The Consumer Financial Protection Bureau (“CFPB”) is a U.S. government agency charged with ensuring that consumers are treated fairly by banks, lenders, and other financial institutions. In connection with this directive, the CFPB has turned its attention to financial firms that use targeted advertising to reach consumers. The recently issued CFPB Advertising – interpretive rule – identifies the circumstances in which digital marketing companies may be held accountable for violating federal consumer financial protection laws. According to the CFPB’s Advertising rule, “[d]igital marketers that are involved in the identification or selection of prospective customers or the selection or placement of content to affect consumer behavior are typically service providers for purposes of the law [emphasis added].” Once considered a “service provider,” marketers are then exposed to a new range of potential regulatory liability. In order to be sure that your business’ marketing plans are compliant with these regulations, it is best to consult with an experienced Internet marketing attorney.
CFPB Advertising: Digital Marketers Have “Transformed Advertising”
Historically, in order to advertise products and services, businesses employed traditional marketing methods, typically the purchase of “time and space” for television commercials or newspaper ads. According to the CFPB, marketing companies that provide time and space advertising for financial products and services generally fall within an exception to the Consumer Financial Protection Act (“Act”). But as the Internet marketing channel has exploded over the years, so too have the advertising methods of digital marketing agencies. Much of the marketing campaigns of today are tailored based upon a consumer’s digital interactions with advertisements, also known as behavioral advertising, which is targeted at an individual’s Internet use and profile based on associated data collection over time. This transformation is the genesis for the recent CFPB Advertising interpretive ruling: once marketing agencies are not merely providing time and space, they may need to comply with the Act.
How Does the CFPB Advertising Rule Apply to Your Marketing Efforts?
A key takeaway from this interpretive ruling relates to the way financial product/service firms use behavioral analytics to reach potential customers. Specifically, the CFPB Advertising rule explains that, “depending on how these practices are designed and implemented, behavioral marketing and advertising could subject firms to legal liability.” Once a digital marketing company is deemed to have provided a financial services company with “material services,” consumer regulatory agencies may now bring an action against the marketer to put an end to any violations of the Act.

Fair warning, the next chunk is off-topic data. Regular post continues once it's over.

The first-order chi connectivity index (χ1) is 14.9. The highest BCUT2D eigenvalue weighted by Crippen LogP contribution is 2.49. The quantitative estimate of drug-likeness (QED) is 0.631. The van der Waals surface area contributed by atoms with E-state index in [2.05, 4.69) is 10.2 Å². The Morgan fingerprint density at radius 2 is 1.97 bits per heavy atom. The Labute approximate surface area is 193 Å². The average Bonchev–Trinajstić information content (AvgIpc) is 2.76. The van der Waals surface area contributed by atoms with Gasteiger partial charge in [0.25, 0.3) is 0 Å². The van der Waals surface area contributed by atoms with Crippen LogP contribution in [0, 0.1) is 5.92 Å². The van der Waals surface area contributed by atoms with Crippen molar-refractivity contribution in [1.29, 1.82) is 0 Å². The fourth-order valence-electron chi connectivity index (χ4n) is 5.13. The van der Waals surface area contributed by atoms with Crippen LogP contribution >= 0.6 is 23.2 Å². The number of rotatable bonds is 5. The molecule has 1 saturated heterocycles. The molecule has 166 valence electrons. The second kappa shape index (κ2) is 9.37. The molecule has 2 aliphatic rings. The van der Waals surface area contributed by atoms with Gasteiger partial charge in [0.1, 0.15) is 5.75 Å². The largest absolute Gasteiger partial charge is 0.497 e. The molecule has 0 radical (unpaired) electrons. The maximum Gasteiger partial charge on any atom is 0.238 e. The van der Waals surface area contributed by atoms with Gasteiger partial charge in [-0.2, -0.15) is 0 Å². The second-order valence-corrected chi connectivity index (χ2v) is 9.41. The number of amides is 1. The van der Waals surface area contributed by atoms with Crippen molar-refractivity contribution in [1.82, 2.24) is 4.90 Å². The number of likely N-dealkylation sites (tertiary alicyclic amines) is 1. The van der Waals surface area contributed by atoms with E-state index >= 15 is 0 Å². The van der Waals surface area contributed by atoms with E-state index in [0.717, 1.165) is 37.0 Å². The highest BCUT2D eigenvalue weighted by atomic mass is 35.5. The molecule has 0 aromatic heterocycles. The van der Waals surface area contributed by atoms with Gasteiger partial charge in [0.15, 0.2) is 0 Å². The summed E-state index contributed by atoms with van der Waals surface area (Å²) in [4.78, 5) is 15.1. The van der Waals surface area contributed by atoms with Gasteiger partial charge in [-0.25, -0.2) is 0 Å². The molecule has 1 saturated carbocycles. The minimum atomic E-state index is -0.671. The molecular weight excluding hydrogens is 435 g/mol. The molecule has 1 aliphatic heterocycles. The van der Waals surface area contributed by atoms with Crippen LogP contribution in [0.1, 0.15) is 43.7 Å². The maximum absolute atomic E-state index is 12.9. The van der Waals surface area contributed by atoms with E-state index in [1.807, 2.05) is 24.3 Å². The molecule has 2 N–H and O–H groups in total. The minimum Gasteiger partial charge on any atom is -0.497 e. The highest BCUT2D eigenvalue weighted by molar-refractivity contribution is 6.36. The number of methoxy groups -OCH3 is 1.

Prior to issuing the interpretive rule, the CFPB’s historical enforcement actions occasionally involved digital marketing companies. For example, in a case against multiple parties, including a marketing company and its owner, the CFPB alleged that the defendants violated the Telemarketing Sales Rule by misleading, and charging thousands of consumers illegal upfront fees in a nationwide student-loan debt-relief operation. In another matter, the CFPB finalized an order against multiple parties for collecting debt-relief fees from consumers and misleading them regarding such fees.
CFPB Advertising Rule Should Raise Concerns for Marketing Companies
The new interpretive ruling has effectively placed Internet marketing companies on notice as to the types of advertising campaigns that could easily subject them to a brand-new kind of liability: actions under the Consumer Financial Protection Act. In order to prevent this type of lawsuit from reaching your doorstep, it is crucial that you discuss your marketing strategies with attorneys with decades of experience in the industry. If you have any questions related to this CFPB Advertising rule or need help with a new financial product marketing campaign, please email us at firstname.lastname@example.org or call us at (212) 246-0900.
The material contained herein is provided for informational purposes only and is not legal advice nor is it a substitute for seeking legal advice from an attorney. Each situation is unique, and you should not act or rely on any information contained herein without seeking the advice of an experienced attorney.
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